The learning started at the Cross-Cultural Center on Monday afternoon, when L. Frank, Angela, and Jacqui met with a group of collaborators developing community resilience projects at UCI. (Go here to read about the Community Resilience Co-lab and the Regional Resilience Project.) “We are extinct, and that’s a tough place to be,” L. Frank began. The dialogue continued around the importance of following protocol as a way to earn respect when engaging with any community. Being invited into collaboration is very different from assuming that what Indigenous communities have to offer can be taken, again, without their consent.
Angela explained that for her, as an Acjachemem woman, she has a responsibility to protect the land, air, water, animals, and people in her homeland. She reminded us that our campus sits on land with indigenous heritage. If we don’t know the history of this place, we miss moments when people took care of each other. L. Frank spoke of a treaty signed between the Acjachemem and a Hawaiian sovereignty movement, right here at UCI.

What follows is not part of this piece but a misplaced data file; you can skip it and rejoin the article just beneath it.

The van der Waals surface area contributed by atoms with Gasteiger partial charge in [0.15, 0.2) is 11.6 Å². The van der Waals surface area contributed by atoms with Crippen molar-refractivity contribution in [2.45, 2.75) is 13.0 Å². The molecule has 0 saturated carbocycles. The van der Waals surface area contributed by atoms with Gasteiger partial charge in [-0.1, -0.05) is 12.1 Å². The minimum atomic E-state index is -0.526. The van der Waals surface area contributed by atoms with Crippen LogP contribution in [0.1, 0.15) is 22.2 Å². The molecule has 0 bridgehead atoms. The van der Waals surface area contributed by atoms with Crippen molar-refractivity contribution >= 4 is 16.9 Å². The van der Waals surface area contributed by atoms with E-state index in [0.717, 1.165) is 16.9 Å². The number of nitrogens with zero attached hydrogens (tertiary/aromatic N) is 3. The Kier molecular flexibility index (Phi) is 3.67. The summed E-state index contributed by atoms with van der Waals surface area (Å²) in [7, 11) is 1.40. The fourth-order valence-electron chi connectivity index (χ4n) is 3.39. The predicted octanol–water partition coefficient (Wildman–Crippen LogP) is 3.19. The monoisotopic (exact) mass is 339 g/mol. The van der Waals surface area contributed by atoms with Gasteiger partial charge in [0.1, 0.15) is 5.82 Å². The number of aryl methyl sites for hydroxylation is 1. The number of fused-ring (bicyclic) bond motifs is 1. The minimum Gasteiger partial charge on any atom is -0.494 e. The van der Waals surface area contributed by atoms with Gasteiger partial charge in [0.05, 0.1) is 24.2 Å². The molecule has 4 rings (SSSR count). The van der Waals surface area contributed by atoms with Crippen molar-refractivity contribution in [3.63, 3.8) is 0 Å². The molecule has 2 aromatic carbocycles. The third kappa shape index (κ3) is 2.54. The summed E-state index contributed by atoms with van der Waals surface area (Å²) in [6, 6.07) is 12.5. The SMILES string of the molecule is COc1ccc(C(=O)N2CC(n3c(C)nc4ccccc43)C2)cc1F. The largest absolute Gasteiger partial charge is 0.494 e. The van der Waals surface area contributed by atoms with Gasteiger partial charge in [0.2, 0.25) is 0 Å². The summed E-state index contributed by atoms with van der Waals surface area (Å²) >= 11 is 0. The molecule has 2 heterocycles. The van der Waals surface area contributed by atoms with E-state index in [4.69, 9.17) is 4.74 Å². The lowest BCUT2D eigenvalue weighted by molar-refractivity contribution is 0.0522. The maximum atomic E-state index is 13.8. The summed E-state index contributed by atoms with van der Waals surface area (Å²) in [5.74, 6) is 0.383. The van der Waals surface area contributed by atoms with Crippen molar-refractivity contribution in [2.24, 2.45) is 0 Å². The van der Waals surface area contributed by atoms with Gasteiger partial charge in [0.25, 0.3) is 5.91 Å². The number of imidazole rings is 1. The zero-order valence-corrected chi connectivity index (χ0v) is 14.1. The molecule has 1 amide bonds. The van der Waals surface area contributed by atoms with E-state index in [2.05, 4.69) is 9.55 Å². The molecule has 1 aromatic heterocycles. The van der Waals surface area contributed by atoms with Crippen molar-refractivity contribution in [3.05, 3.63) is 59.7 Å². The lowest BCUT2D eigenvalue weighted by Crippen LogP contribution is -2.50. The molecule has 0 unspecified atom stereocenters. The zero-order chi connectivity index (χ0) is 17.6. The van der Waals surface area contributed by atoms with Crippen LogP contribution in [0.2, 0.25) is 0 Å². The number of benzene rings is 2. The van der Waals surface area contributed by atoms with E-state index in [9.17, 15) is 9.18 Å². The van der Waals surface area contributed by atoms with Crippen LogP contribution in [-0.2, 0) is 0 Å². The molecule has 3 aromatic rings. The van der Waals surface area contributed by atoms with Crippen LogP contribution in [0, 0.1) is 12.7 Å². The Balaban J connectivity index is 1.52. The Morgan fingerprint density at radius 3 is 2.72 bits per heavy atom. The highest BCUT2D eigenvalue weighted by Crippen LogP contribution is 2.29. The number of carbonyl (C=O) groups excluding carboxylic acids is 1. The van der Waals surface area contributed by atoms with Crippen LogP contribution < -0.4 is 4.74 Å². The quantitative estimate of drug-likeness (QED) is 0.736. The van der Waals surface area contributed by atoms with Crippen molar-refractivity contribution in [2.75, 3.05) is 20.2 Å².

On Tuesday, a much bigger group gathered in the Student Center for the formal panel. L. Frank quieted the room with a lilting song. Then, in opening remarks, Angela told the story of a meeting between California Indigenous leaders and Black Lives Matter organizers as they explored “how you build cross-movement solidarity…in a real way, not in a rote, tokenizing way, because it’s hard, and colonization has hit us all hard and deep, and in ways that cause us sometimes to be at each other’s throats.” Working across movements might seem to be an obvious way to build strength, but the reality is much messier. Angela described how the Indigenous leaders tried to convey what it’s like to be called upon to “save the Indians” when they had been fighting to survive all their lives. And they were heard, Angela reported, because that’s when Janaya, who was at that meeting, said, “I get it. Standing Rock is everywhere.”
After Angela’s opening, Vice Chancellor of Student Affairs Thomas Parham, the founder of New Narratives, welcomed this conversation as part of UCI’s work to build human infrastructure for change. Co-moderators Abby and Suma set the stage, with Suma informing the audience that, “environmental justice means the disproportionate environmental burden on low-income communities and communities of color. There is a very large and growing body of literature that shows that, even more than income, race is the stronger determinant of exposure to environmental harm.”